Sophy Pich

University of Massachusetts, Amherst

Sociology & English


1999

Mentor: Naomi Nagy, Assistant Professor of English & Thomas Schram, Associate Professor of Education

Bicultural Adaptation of Cambodian Families in a Rural New England Community

The purpose of this study is to explore some of the social and cultural challenges experienced by Cambodian families in a rural, northern New England community, with specific attention directed toward the nature of the relationships between parents and their children. The community targeted for this research included five Cambodian families, representing a small, but not atypical pattern of immigrant settlement in rural northern New England.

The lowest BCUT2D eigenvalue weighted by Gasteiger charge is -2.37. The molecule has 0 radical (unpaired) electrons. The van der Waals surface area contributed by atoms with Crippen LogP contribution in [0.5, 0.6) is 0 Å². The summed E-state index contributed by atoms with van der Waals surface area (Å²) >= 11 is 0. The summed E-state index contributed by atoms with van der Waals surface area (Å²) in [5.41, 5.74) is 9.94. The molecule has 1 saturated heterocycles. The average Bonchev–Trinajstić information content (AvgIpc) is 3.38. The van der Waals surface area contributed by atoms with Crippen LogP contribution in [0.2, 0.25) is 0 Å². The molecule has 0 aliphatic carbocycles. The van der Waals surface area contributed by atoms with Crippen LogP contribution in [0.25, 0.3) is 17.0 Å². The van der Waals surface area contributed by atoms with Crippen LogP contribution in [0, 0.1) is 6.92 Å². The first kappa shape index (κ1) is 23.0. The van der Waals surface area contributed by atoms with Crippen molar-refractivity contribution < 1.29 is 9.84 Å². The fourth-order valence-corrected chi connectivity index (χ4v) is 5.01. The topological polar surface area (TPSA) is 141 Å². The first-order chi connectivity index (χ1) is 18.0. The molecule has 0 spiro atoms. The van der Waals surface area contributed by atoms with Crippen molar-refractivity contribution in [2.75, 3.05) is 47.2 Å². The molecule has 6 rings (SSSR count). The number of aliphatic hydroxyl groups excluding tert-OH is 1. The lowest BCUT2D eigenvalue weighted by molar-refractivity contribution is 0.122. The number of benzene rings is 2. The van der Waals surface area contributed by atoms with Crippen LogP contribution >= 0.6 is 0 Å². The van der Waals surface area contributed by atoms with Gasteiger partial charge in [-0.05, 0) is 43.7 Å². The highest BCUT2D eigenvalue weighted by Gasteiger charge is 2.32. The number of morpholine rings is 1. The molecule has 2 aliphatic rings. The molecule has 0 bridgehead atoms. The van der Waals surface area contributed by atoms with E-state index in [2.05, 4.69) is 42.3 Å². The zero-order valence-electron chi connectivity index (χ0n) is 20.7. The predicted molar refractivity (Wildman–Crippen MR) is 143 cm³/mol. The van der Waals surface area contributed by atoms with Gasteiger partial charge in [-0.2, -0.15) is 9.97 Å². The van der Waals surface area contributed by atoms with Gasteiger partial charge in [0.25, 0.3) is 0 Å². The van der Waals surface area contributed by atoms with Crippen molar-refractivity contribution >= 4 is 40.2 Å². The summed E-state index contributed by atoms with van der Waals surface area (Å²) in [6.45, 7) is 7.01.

Using qualitative methods of fieldwork I conducted separate interviews with several Cambodian parents and their adolescent children. Preliminary data analysis has identified and clarified some of the key continuities and discontinuities that often characterize relationships between Cambodian parents and their children in the United States.

My research suggests that traditional Cambodian styles of parenting (hierarchical and authoritative) along with the lack of inspiring role models at home-especially when manifested within such a small and relatively isolated community context-may contribute to a lack of dialogue between parents and children, creating conflict within their relationships.

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